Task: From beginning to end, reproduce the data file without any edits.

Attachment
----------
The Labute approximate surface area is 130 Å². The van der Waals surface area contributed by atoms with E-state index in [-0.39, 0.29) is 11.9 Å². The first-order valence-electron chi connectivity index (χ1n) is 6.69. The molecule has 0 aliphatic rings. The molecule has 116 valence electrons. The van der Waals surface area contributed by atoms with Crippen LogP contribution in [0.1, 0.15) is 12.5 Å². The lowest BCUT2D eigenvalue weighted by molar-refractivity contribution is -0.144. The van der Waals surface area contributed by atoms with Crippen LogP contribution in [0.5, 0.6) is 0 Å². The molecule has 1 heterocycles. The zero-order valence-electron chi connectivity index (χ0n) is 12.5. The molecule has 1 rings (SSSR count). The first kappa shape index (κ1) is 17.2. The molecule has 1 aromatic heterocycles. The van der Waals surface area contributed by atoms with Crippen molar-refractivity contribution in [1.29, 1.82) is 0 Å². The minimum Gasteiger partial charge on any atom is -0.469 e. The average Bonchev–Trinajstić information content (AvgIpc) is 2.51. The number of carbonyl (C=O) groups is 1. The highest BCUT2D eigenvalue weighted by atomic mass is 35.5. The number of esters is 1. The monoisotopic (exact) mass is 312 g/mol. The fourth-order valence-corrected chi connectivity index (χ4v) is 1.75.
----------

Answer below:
The Labute approximate surface area is 130 Å². The van der Waals surface area contributed by atoms with E-state index in [-0.39, 0.29) is 11.9 Å². The first-order valence-electron chi connectivity index (χ1n) is 6.69. The molecule has 0 aliphatic rings. The molecule has 116 valence electrons. The van der Waals surface area contributed by atoms with Crippen LogP contribution in [0.1, 0.15) is 12.5 Å². The lowest BCUT2D eigenvalue weighted by molar-refractivity contribution is -0.144. The van der Waals surface area contributed by atoms with Crippen LogP contribution in [0.5, 0.6) is 0 Å². The molecule has 1 heterocycles. The zero-order valence-electron chi connectivity index (χ0n) is 12.5. The molecule has 1 rings (SSSR count). The first kappa shape index (κ1) is 17.2. The molecule has 1 aromatic heterocycles. The van der Waals surface area contributed by atoms with Crippen molar-refractivity contribution in [1.29, 1.82) is 0 Å². The minimum Gasteiger partial charge on any atom is -0.469 e. The average Bonchev–Trinajstić information content (AvgIpc) is 2.51. The number of carbonyl (C=O) groups is 1. The highest BCUT2D eigenvalue weighted by atomic mass is 35.5. The number of esters is 1. The monoisotopic (exact) mass is 312 g/mol. The fourth-order valence-corrected chi connectivity index (χ4v) is 1.75.